NFPA discourages use of turkey fryers

Published on November 25, 2003

Latest trend may cause fires, burns

November 25, 2003—NFPA (National Fire Protection Association), a century-old, international nonprofit safety advocate, today urged consumers not to use turkey fryers when preparing holiday meals because of the dangers frequently associated with the devices. Tests have shown that the fryers have a high risk of tipping over, overheating, or spilling hot oil, leading to fires, burns, or other injuries.

The cooking method, which has become increasingly popular in recent years, requires placing the turkey in three gallons or more of oil, heated by propane. Some opt for frying, believing it delivers better taste and cuts down on cooking time. But the units have come under scrutiny recently as Underwriters Laboratories, Inc., an independent product safety-testing organization, has decided not to certify, with their UL mark, any turkey fryer. 

Some of NFPA's concerns about turkey fryers:

  • When the turkey is placed in the hot oil, oil may spill onto the burner, creating a fire.
  • The units can easily tip over, spilling hot, scalding oil onto anyone or anything nearby.
  • Most units do not have automatic thermostat controls, so oil may heat until it catches fire.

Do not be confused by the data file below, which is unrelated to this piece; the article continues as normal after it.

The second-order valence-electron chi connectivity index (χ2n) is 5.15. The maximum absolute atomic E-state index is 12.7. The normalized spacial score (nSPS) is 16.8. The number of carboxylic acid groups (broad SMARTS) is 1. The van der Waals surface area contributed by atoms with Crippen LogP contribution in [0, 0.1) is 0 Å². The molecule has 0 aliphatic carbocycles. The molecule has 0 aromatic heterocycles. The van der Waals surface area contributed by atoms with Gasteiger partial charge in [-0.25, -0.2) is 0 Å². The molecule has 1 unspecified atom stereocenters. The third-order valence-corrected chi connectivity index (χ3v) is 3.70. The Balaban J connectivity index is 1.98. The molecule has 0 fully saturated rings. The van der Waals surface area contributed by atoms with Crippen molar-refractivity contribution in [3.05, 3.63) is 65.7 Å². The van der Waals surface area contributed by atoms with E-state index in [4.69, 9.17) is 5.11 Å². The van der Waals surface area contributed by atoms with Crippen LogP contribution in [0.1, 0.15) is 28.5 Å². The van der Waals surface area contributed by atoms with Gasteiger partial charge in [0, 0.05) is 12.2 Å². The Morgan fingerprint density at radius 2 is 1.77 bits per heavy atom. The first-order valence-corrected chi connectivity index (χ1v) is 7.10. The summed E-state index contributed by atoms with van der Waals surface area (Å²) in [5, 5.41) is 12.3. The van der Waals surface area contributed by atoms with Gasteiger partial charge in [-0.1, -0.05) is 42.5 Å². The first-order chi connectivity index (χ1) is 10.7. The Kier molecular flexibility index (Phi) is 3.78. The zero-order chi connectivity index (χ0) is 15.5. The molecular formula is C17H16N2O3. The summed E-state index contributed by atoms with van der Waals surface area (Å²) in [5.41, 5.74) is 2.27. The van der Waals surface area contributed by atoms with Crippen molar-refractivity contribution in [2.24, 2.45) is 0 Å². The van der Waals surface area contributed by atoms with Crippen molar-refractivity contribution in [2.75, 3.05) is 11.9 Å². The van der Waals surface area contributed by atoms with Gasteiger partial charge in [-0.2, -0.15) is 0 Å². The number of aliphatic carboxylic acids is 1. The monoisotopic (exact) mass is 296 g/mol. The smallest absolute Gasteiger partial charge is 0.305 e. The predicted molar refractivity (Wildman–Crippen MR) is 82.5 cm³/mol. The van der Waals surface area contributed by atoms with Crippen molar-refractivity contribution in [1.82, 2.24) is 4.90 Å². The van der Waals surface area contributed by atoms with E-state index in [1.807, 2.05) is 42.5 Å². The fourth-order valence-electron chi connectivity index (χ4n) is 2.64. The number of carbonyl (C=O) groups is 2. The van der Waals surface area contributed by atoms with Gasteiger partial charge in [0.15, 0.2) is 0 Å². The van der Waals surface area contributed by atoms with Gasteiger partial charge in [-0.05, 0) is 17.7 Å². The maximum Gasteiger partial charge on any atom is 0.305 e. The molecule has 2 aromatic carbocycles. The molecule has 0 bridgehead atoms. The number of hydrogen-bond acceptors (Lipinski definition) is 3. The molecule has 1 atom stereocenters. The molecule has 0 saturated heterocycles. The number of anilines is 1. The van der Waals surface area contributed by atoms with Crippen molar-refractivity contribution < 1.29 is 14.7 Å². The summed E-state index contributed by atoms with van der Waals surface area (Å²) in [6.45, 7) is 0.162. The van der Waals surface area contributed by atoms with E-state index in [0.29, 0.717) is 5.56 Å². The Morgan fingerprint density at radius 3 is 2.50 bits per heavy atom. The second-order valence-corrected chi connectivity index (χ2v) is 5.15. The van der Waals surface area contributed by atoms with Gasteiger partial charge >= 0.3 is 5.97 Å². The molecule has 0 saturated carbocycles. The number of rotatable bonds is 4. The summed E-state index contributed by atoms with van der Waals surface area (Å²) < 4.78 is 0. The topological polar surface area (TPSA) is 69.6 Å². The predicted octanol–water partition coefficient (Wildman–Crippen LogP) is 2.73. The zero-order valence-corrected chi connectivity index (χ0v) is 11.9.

• The sides, lids, and handles get extremely hot and may cause burns.

NFPA urges the use of cooking equipment that has been tested and approved by a recognized testing facility.

Cooking fires are the leading cause of home fires and home fire injuries. Unattended cooking is the primary cause of these fires.

NFPA has been a worldwide leader in providing fire, electrical, building, and life safety to the public since 1896. The mission of the international nonprofit organization is to reduce the worldwide burden of fire and other hazards on the quality of life by providing and advocating scientifically-based consensus codes and standards, research, training and education. NFPA headquarters is located in Quincy, MA, USA.


Bottom blue line

Free access     NEC      Sparky the Fire Dog        NFPA Conference & Expo         NFPA Journal         Sprinklers       Wildland fires